Former Opponent Duncan Criticizes O'Malley Campaign
More than 300 endorsements 14 months from Election Day, without a glimpse of an opponent on the horizon.
Many in Annapolis viewed the laundry list of Maryland Democrats released Thursday by Gov. Martin O'Malley's (D) fledgling re-election campaign as an early show of strength - a warning to anyone even thinking about challenging him to just stop now and forget about it.
Not everyone, however, was intimidated.
Absent from the pledges were the names of nearly half of Prince George's 31-member delegation and that of County Executive Jack B. Johnson (D).
And in Montgomery County, where almost every state delegate and senator did sign up, one former political figure who still looms large said he views the O'Malley campaign's rush to release endorsements skeptically.
"I think it frankly shows that they're concerned and insecure" about the governor's accomplishments, said Douglas M. Duncan (D), Montgomery County's longtime executive and a former O'Malley opponent in the 2006 Democratic primary.
"He's in over his head, you know, this every-three-months-we're-going-to-make-cuts-to-the-budget, he's reacting; he has no vision ... he's not engaged."
"I'm afraid," Duncan said "of what another four years of this governor may do for the state."
Duncan dropped out of the 2006 primary citing a clinical diagnosis of depression, but said that after treatment he now feels "better than ever." In the last year, he's been increasingly critical of O'Malley.
In an interview on Friday, he went so far as to question if many of O'Malley's endorsements from elected leaders came under duress. "Sign, or else" risk losing additional state aid in likely rounds of coming budget cuts, he said.
"I think a lot of this is elected leaders doing what they need to do right now to protect their constituents," Duncan said, adding that he believes if a challenger threatens O'Malley, the early endorsements will mean nothing. "They will walk away if they think the governor's in trouble," he said. "They will walk away very quickly."
So, did the O'Malley campaign threaten lawmakers to win endorsements? "Of course not," said Tom Russell, who launched O'Malley's re-election campaign last month. Russell declined to comment further on Duncan's statements.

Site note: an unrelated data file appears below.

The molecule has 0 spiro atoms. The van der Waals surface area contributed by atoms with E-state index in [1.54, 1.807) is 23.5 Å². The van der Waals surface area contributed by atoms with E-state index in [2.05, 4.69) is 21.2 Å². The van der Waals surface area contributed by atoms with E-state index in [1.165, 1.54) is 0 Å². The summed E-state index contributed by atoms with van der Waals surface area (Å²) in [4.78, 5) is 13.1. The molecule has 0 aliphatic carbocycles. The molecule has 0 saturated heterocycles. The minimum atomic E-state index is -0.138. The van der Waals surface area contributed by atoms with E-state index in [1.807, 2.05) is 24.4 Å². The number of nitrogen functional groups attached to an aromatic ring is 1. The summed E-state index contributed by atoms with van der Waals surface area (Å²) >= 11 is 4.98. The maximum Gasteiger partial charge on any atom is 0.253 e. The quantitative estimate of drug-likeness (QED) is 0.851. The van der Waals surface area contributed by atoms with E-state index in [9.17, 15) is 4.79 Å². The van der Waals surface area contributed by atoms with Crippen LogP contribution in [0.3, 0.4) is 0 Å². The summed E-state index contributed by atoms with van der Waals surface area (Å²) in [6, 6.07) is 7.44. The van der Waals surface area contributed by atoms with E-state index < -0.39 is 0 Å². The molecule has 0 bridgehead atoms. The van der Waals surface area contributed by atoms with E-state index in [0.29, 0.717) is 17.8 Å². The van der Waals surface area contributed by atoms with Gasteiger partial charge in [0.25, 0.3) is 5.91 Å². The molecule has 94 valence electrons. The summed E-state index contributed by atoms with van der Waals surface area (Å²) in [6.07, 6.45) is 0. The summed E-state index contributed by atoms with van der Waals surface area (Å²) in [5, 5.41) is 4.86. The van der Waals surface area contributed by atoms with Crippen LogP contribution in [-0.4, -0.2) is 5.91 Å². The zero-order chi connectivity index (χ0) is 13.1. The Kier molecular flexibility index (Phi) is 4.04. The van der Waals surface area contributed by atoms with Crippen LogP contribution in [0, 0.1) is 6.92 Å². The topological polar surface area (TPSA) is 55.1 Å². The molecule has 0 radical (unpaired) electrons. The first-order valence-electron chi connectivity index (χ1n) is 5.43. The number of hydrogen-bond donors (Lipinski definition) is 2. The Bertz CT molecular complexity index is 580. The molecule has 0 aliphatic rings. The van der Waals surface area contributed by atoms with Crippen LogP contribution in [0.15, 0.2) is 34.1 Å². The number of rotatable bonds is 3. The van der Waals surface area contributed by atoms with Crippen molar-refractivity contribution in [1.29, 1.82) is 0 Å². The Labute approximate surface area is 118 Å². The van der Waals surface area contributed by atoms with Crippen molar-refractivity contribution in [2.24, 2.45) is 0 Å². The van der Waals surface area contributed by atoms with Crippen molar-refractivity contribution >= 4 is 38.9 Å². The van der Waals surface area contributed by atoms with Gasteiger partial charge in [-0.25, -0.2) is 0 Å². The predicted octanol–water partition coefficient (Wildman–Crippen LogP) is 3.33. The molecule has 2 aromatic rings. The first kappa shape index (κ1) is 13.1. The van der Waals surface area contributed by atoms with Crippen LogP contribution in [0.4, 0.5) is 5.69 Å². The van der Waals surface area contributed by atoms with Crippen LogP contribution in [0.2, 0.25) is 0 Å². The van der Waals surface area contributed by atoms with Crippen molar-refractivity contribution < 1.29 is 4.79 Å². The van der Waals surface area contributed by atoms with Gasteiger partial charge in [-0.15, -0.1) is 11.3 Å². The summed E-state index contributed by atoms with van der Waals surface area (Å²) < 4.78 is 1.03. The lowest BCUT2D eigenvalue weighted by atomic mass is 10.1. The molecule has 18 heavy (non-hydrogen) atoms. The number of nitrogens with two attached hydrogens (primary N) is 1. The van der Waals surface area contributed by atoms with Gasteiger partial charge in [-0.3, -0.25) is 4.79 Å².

One elected official from Prince George's who did endorse O'Malley said he knew more than a dozen of his colleagues in the county did not sign for exactly the opposite reason.
A block of Prince George's lawmakers are withholding support until they have assurances of protection from serious budget cuts, he said.
"They're trying to keep [O'Malley] honest so he doesn't make cuts that hurt Prince George's County," said the official, who asked that his name be withheld so as not to jeopardize relationships with colleagues. The official went on to question whether that strategy was wise, given O'Malley's already seemingly wide base of support.
Johnson, who has said he is considering a run for an unspecified statewide office, did not respond to a request for comment.
Will Duncan run?
"I'm talking to people, I'm sure there will be at least one challenger to O'Malley in the Democratic primary," Duncan said. "There's enough people concerned about where he's not taking the state and the bad decisions he is making."
-- Aaron C. Davis and Jonathan Mummolo
Aaron C. Davis
September 5, 2009; 3:30 PM ET
Categories: Aaron C. Davis , Governor , Jonathan Mummolo , Montgomery County , Prince George's County
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